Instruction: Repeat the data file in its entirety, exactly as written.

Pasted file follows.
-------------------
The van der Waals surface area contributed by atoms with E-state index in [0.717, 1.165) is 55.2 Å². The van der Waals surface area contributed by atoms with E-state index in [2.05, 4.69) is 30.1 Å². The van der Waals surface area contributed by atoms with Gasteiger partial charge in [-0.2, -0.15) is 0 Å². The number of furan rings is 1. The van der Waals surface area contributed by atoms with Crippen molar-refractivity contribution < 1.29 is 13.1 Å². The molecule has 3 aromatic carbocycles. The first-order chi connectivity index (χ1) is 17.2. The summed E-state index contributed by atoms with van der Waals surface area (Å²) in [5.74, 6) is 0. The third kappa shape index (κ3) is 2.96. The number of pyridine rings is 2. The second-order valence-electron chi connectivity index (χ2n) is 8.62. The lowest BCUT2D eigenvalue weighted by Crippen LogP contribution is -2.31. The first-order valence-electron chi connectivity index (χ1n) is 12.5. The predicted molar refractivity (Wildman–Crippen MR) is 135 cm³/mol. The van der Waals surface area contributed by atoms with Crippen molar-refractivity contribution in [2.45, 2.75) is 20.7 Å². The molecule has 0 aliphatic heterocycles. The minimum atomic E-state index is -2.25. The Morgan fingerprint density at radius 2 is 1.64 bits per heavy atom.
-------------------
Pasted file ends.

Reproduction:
The van der Waals surface area contributed by atoms with E-state index in [0.717, 1.165) is 55.2 Å². The van der Waals surface area contributed by atoms with E-state index in [2.05, 4.69) is 30.1 Å². The van der Waals surface area contributed by atoms with Gasteiger partial charge in [-0.2, -0.15) is 0 Å². The number of furan rings is 1. The van der Waals surface area contributed by atoms with Crippen molar-refractivity contribution < 1.29 is 13.1 Å². The molecule has 3 aromatic carbocycles. The first-order chi connectivity index (χ1) is 17.2. The summed E-state index contributed by atoms with van der Waals surface area (Å²) in [5.74, 6) is 0. The third kappa shape index (κ3) is 2.96. The number of pyridine rings is 2. The second-order valence-electron chi connectivity index (χ2n) is 8.62. The lowest BCUT2D eigenvalue weighted by Crippen LogP contribution is -2.31. The first-order valence-electron chi connectivity index (χ1n) is 12.5. The predicted molar refractivity (Wildman–Crippen MR) is 135 cm³/mol. The van der Waals surface area contributed by atoms with Crippen molar-refractivity contribution in [2.45, 2.75) is 20.7 Å². The molecule has 0 aliphatic heterocycles. The minimum atomic E-state index is -2.25. The Morgan fingerprint density at radius 2 is 1.64 bits per heavy atom.